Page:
Nickles, who won his seat in 1980, said he was tempted to seek a fifth term next year but didn't want to become a Senate "lifer."
"I always intended to return to the private sector," he said at a news conference near a statue of Ronald Reagan at the National Cowboy and Western Heritage Museum.
Nickles became the second Republican lawmaker to announce retirement plans, after Sen. Peter Fitzgerald of Illinois.
His departure will complicate Republican efforts to hold the seat and also to retain their current majority, although Oklahoma has swung solidly behind GOP candidates in recent senatorial and presidential elections.
Nickles would have been a safe bet for re-election. So much so, that Rep. Brad Carson, D-Okla., has indicated he would only be interested in running for the seat if the four-term incumbent did not.
Carson, in his second term, did not disclose his plans Tuesday, but a Democratic source, speaking on condition of anonymity, said that with Nickles out of the way, Carson would run and likely would form an exploratory committee in the next week or so.
Rep. Ernest Istook, a Republican first elected in 1992, has also shown an interest in Nickles' seat. Istook's press secretary, Micah Swafford, said the congressman "has not made a decision, but he is very interested in the race."
Republicans hold a 51-48 majority in the current Senate, with one Democratic-leaning independent. Three Democrats have announced plans to retire rather than seek re-election, including Sens. Zell Miller of Georgia, John Edwards of North Carolina and Ernest Hollings of South Carolina. In addition, Sen. Bob Graham, who quit the Democratic presidential race on Monday, has yet to say whether he will seek another six years in the Senate.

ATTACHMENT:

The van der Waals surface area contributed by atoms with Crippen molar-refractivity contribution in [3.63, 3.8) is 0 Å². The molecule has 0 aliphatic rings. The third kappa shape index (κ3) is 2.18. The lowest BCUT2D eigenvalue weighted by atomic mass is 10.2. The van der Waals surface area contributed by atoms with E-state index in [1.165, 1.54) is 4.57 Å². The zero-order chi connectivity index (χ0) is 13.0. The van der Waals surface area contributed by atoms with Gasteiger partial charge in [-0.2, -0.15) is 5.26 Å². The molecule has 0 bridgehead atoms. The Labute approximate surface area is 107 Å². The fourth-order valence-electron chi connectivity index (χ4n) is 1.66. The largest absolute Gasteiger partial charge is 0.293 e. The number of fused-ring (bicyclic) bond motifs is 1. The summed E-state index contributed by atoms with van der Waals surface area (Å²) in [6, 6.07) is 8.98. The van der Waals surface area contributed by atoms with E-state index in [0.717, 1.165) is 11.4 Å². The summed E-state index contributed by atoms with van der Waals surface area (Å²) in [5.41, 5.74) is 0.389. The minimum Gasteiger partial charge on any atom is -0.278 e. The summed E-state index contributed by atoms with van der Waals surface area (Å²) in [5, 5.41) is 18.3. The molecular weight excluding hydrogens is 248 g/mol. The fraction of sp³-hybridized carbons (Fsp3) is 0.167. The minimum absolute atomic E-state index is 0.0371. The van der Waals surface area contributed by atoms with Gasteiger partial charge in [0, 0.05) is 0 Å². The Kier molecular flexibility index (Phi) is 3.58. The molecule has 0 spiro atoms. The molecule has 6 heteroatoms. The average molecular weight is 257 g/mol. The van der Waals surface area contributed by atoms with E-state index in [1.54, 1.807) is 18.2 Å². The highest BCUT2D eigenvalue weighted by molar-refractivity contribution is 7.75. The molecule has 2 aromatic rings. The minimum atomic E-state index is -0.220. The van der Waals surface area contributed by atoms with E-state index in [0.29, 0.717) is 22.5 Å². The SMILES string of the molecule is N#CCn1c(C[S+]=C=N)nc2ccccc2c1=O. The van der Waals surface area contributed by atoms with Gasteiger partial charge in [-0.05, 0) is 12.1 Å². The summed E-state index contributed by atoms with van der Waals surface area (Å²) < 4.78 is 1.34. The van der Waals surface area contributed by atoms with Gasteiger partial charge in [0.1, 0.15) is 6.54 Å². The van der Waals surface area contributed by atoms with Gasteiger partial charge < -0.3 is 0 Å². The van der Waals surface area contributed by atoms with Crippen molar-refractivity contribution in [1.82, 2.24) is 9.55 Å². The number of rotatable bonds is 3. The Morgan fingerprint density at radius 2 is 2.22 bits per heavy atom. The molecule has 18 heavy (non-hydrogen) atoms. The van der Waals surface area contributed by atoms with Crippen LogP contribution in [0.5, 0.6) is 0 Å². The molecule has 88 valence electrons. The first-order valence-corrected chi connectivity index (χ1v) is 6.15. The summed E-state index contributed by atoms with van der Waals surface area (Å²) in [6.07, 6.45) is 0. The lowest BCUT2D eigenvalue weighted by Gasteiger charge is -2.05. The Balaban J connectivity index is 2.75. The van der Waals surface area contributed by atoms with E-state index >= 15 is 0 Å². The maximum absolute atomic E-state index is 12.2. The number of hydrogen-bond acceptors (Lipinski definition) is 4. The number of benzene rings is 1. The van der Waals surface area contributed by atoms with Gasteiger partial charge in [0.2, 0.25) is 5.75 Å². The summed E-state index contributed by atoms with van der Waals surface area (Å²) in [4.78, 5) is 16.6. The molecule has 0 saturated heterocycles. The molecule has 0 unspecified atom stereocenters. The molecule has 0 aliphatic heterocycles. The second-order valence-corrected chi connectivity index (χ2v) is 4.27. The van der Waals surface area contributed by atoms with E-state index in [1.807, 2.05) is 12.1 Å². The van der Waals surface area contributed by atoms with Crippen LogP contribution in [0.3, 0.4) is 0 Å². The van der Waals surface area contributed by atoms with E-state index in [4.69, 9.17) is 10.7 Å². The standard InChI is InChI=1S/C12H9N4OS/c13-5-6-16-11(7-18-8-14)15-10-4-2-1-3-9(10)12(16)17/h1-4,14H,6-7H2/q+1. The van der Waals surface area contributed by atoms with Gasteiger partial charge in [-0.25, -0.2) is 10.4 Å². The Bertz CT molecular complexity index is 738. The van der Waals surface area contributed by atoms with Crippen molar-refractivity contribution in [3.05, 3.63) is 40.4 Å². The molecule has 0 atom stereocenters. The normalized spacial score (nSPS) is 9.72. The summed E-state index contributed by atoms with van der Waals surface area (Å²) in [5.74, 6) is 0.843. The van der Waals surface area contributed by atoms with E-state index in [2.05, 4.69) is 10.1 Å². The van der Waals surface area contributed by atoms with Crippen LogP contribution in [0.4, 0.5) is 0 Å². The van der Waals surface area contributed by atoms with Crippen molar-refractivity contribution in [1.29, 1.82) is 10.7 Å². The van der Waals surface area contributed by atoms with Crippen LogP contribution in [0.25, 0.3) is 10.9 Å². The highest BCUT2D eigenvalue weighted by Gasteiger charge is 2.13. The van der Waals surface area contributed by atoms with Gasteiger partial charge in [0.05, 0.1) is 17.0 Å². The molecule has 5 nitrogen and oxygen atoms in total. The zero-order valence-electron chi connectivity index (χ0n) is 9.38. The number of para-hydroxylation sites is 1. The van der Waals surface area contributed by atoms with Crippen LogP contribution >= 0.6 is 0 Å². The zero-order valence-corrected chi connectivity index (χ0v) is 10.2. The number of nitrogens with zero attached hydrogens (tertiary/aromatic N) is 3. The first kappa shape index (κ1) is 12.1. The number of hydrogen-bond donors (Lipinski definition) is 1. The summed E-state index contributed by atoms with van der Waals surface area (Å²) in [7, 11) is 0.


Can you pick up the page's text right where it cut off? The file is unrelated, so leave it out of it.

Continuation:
At the same time, Republicans have had a series of recruiting setbacks of their own, and the White House as well as Republican senators tried to persuade Nickles to seek another term. Touted GOP recruits in North Dakota, Nevada, Washington, Illinois and Florida have all declined to run.
Nickles was the second ranking Republican until earlier this year, and became chairman of the Budget Committee at the beginning of the most recent Congress.
As whip during the previous several years, he often clashed behind the scenes with then-Majority Leader Trent Lott, R-Miss. And when Lott became embroiled in a racially charged controversy over the winter, it was Nickles who first said publicly that rank-and-file Republicans should look elsewhere for a new leader.
That began a series of events that led to Lott's decision to step aside and the selection of Sen. Bill Frist, R-Tenn., as the new Republican leader.
Nickles, 54, was elected to the Senate at the age of 31. He has maintained a conservative voting record, and in his brief tenure as chairman of the Budget Committee, frequently spoke on the Senate floor against legislation he said would exceed spending limits that Republicans had agreed upon.
At the same time, he has shown an ability to work across party lines, finding common ground with Democrats on legislation to extend unemployment benefits for the long-term jobless.
Oklahoma hasn't had an open Senate seat since 1994, when David Boren resigned to become president of the University of Oklahoma. Two sitting congressmen squared off, with Republican Jim Inhofe beating Democrat Dave McCurdy.
In 1998, Nickles became the first Oklahoma Republican ever elected to a fourth term in the U.S. Senate.
By Ron Jenkins